During her show Jane reminded us she is usually typecast to play characters like Jenna Moroney (30 Rock) and Jacqueline Voorhees (Unbreakable: Kimmy Schmidt), narcissistic, overwhelming women with multiple personal problems and psychological issues bordering on insanity. But in truth, she tells us, she couldn’t be anymore different then the characters that she portrays on television. She cares about people around her and likes to give them jobs; that’s why at all times she has a “dozen unpaid interns massaging the leather interior of [her] car  so it doesn’t crack in the sun.”

Although her performance was strong, the theme of her show “how great Canada is” is getting pretty tiresome at these galas.

It seems that whenever an  American comedian is hosting a Galas, that person has to mention “how amazing Canada is compared to the United States.” Just a thought for future hosts: please quit talking about how much better Canada is in your jokes, it’s been way overdone.

We know,  it’s great up here.

The Highlight of Jane’s performance was most definitely when her costar Titus Burgess, who said he just flew down just to “sing this one with her” and he was planning on flying back to New York immediately after, serenaded the audience with his sweet angelic voice.

While Jane gave us a decent performance, the standouts from the lineup were really excellent. There was Randy the Austrailan puppet with some serious Schadenfreude  for people aggressively waiting in line at the self-checkout of the supermarket. Then there was Chris D’Elia’s delightful observations of the nature of Canines. Elam El-Hussaini, meanwhile, spoke about the “Israeli-Palestinian Issues”  with her Jewish wife at home. Finally, Sean Emeny was like a deadpan joke machine who rapidly spit out hilariously innocent jokes; think Jimmy Carr, but without insults.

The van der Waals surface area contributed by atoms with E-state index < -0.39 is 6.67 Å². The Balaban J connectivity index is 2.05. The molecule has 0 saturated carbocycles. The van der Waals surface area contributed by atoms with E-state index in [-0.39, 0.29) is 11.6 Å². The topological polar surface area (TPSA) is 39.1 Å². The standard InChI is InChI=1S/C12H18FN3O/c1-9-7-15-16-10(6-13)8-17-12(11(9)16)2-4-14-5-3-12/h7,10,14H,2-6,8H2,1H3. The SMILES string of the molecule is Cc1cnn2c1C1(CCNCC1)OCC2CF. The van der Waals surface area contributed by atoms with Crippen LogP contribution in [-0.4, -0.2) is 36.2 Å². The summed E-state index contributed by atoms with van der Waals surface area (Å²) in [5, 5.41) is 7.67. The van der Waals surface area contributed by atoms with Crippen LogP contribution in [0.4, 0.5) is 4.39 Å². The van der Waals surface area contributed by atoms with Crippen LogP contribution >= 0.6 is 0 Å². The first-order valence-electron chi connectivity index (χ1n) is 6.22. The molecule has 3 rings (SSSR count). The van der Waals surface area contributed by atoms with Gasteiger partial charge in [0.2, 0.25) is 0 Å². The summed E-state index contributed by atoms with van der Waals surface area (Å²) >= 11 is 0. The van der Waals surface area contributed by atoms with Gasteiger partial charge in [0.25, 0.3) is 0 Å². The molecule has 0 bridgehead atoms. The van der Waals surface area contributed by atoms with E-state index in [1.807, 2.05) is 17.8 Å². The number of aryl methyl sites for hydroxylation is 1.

By the end of the night I had such a great time I didn’t mind if Jenna Krakowski seriously decided to moved Canada. For one reason, we would get to see a lot more of her funny self. And secondly, she’d probably talk a little bit less of about how great Canada is if she were a resident.

I’ll admit, Queens of Comedy didn’t live up to my expectations, but it did have some nice surprises.

The show has graced Zoofest for several years now, but this was my first time seeing it. Featuring Eman El-Husseini, Jess Salomon and DeAnne Smith, the show started off a bit lackluster with watered down audience banter from Mike Patterson, the entirely decked out in a king costume host. I’m all about the punny style humour, but this didn’t do it for me.

Eman El-Husseini was first up, and offered a relieving and relevant set, going for the big ones: religion and the Quebec Charter of Values. It was a good start to the show, and El-Husseini definitely knew her crowd.

Montreal local Jess Salomon followed El-Husseini with an eclectic set full of light but raunchy humour. Putting her sexuality on her sleeve and the crowd on the spot, Salomon talked about her experiences of being bisexual, and how people react. Salomon engaged with the crowd, and all in all it’s always nice to see a local on stage.

DeAnne Smith Queens of Comedy Zoofest
DeAnne Smith

DeAnne Smith really stole the show. Wildly animated and quick on her feet, Smith had the crowd pretty much the moment she got on stage and described the “style” of her lanky arms. At one point the lights turned on to the crowd rendering the audience visible to the comedian to which Smith, without skipping a beat, talked about how uncomfortable that visibility was – for both her and the audience.

Without giving it away, I will say I was happy with the end. Not only did it finish on a high note with an incredibly promising comedian, but given the premise of the show being on the classic trope of the King finding his Queen, it did well.

* The Queens of Comedy runs until August 1, tickets available through Zoofest.com

* Photos by Chris Zacchia